They’re back at the racetrack, and Sarge is cleaning up.
“What’s that?” says Skye. “Five out of six?”
“How much you up?”
Skye holds his palms to the heavens. “Dayum! You and I live in different universes.”
“Let’s just say that my senses have been dulled by money, and that I have to bet a larger amount to get the same rush. Here, let me credit you a thousand so you can bet it on the next race.”
“A true gentleman might turn down your offer. It’s a good thing I’m not one of those.”
The digits pop up on his screen. He finds an 8-1 named Contraband and can’t resist. Sarge takes a bite from his salmon carpaccio and washes it down with India pale ale.
“You know, Skye, I got most of my money by being born. If you compared the money that you and I have actually earned, I’m sure we wouldn’t be that far apart.”
Skye is hesitant to respond. Sarge laughs.
“I know. I asked you not to bring up my finances. You didn’t. I’m offering it freely. And I will speak in non-specific terms. I was raised filthy rich, and I came to understand that my parents were obligated by their wealth to be civic leaders, to entertain an infinite lineup of ass-kissers who would hit them up for contributions to their causes. Even as a kid, I saw this situation as a rather elegant prison.
“Thankfully, my particular skills and interests led me in another direction. At the age of eleven, I began to prepare meals for my parents. At sixteen, I was catering their parties. I went to a culinary academy, and two years after graduation I took a loan from the family fortune and opened a restaurant in Sacramento. Three years after that, I paid that loan back. I even like to think I made my parents proud of me. Not that they weren’t supportive. I think they were just puzzled that I didn’t want to play the acquisitions game with everyone else.
“After catering my mother’s funeral – two years after my father’s – I was ready for some rest. After a couple of years of fending off the moneygrubbers, I took my inheritance and found this place. I’ve got maybe a dozen friends who I can trust to be real with me, and they certainly enjoy coming here. So I feel like I did a pretty good job of figuring things out. You, by the way, are now one of those dozen – otherwise I wouldn’t be telling you this story.”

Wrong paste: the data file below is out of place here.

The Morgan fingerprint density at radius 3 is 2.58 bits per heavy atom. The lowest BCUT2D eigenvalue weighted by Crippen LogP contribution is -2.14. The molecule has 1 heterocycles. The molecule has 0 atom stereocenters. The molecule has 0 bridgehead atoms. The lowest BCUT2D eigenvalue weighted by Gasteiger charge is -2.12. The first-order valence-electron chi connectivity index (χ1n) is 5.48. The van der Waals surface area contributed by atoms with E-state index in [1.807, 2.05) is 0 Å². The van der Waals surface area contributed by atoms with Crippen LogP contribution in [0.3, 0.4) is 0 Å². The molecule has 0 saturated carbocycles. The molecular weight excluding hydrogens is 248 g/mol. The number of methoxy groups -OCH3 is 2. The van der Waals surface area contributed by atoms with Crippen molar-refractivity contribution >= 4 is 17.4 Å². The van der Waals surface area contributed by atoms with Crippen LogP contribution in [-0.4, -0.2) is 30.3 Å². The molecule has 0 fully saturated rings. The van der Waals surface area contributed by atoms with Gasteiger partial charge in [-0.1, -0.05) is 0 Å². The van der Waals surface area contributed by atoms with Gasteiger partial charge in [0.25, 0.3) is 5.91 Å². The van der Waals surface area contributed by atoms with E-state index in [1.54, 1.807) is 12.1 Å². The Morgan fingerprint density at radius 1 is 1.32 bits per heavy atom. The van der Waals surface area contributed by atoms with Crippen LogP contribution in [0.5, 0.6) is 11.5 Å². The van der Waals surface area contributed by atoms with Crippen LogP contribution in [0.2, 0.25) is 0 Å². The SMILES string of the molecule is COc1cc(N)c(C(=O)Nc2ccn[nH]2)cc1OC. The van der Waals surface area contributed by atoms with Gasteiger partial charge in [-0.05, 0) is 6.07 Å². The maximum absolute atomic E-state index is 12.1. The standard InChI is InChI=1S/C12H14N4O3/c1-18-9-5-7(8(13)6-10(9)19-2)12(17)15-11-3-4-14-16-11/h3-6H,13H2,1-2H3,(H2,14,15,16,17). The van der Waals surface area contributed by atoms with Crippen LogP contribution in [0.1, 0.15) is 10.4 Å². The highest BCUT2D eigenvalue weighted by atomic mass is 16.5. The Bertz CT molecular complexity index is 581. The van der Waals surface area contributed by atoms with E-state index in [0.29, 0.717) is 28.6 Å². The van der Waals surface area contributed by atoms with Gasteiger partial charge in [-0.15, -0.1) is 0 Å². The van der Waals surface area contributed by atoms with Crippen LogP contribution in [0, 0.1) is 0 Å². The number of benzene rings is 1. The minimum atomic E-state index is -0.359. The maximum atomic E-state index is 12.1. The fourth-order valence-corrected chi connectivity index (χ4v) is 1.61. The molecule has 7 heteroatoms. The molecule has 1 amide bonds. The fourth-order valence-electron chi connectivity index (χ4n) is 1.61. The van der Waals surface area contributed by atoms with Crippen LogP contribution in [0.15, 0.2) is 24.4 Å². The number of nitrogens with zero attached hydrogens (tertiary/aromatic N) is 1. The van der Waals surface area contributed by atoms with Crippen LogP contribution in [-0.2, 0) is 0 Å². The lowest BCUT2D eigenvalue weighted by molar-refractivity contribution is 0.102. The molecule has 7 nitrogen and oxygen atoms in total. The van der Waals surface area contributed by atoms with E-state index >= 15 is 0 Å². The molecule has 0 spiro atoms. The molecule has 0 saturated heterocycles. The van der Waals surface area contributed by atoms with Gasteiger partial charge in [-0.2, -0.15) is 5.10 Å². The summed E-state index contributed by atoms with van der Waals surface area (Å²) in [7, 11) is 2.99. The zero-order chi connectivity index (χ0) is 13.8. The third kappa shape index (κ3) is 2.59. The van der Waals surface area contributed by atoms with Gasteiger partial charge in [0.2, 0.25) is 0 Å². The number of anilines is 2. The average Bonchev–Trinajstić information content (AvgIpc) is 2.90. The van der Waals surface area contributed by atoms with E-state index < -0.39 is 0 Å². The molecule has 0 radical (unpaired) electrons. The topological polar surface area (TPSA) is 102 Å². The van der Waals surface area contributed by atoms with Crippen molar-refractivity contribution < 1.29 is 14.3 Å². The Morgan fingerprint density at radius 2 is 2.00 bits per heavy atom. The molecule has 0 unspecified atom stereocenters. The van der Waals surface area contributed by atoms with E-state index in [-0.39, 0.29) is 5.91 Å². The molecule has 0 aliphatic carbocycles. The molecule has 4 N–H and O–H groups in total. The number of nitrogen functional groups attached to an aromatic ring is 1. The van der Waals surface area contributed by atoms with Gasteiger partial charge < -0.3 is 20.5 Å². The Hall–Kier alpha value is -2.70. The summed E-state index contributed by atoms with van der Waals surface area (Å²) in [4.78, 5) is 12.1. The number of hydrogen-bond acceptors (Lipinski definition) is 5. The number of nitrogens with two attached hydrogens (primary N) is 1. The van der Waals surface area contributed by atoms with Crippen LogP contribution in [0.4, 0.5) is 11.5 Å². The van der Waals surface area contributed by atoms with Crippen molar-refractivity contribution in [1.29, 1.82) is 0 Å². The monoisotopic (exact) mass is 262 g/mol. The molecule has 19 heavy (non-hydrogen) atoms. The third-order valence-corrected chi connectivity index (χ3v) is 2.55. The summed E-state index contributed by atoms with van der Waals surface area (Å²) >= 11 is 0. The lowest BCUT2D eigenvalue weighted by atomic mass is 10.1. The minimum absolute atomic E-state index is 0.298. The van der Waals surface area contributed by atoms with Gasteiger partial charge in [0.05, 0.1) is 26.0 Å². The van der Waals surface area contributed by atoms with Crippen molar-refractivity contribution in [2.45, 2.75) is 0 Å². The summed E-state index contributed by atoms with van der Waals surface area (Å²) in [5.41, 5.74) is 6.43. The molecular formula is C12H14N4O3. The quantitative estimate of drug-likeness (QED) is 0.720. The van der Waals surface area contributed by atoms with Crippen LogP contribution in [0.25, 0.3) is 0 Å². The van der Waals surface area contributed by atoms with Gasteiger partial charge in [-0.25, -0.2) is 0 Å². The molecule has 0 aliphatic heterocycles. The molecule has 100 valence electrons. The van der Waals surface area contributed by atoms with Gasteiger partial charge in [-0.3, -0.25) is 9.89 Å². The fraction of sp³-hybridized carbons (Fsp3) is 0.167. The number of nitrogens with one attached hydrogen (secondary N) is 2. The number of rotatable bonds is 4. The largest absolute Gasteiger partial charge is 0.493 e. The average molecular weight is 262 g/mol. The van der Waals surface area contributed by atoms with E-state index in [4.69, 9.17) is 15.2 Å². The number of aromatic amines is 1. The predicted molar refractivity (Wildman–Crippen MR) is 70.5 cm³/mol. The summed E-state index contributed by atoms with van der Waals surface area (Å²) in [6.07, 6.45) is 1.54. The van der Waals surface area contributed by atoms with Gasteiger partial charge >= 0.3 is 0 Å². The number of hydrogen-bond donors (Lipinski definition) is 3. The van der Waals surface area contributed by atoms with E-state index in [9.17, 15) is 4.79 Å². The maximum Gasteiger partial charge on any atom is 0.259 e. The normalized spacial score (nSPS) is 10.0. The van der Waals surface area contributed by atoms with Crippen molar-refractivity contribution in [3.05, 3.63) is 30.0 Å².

“Thanks, Sarge. That means a lot to me.”
“I sorta had an idea you would end up in the inner circle. I enjoyed the way you handled my little cash incentive. You found ways to enjoy yourself and help other people at the same time. That luscious blonde in Hawaii. That story you wrote about the songwriter in Provincetown. I apologize if I know too much about this.”
“I sort of expected it.”
Sarge chuckles. “Andorra had more than the usual interest in your case. But of course, my rough estimates of your good nature were confirmed by the lengths you’ve gone to on behalf of Rachel. And bringing me that Gershwin – that was impressive. You’ve got a flair, Skye. You are Nature Boy.”
Skye smiles. “That’s what I’m shootin’ for.”
The miniature bugleboy reports to his post and delivers the call.
Skye takes a bite of his moose cheeseburger. “Now I know why the food here is so good. Does this little confession mean that I’ll have to sign another non-disclosure?”
He gives a wink. “With another cash incentive?”
“Nah, I’m good. Soon as Contraband wipes out the field.”
The bell goes off. Toy horses charge from the gate.
Bubba has taken a rolling slope around the far side of the mountain and carved out a ski run. Skye is comfy on skis, but Rachel opts for a snowboard. She’s a terror, snaking esses down the mountain, running up the steep banks, splitting the top of a snowbank to catch some air. She is, in this way at least, her father’s daughter.
Bubba drives a track alongside the run so he can meet them at the bottom and take them back up. Too soon, the sun drifts toward the western ridges, and they take a final run. They wait at the bottom, looking out over a long canyon, the rocky cuts frosted with snow. Skye gives Rachel a long kiss, and Bubba honks his approval. He greets them with a secret smile.
“Are you hungry?”
“Boy howdy!” says Rachel.
Bubba looks at Skye. “Does that mean yes?”
“I think so.”
“Thanks for the skiing, Bubba,” she says in her sweetest voice.
“You are certainly welcome. If I should ever lose this job, I think I might apply at a ski resort.”
“Let me know if you need a letter of recommendation.”
He turns onto a snowed-over fired road that takes them through a grove of pines. They end up at a flat clearing lined with boulders, a Stonehengey aura. Bubba heads for an A-framed structure at the center of the C and lets them out.
“I’ll be back in an hour. Enjoy!”
Skye takes Rachel’s hand and leads her to the shelter, whose walls are constructed of half-cut logs. Inside they find a table with two settings of china and silver, surrounded by serving dishes. A woodstove radiates heat. A lifting of various lids reveals asparagus with gorgonzola, sauteed mushrooms in white wine and olive oil, fresh-baked country bread with whipped butter, a pot of mulled wine, and crème brulee. The entrée is roasted quail with walnuts, pecan and a honey basil sauce. And a note: From the master chef.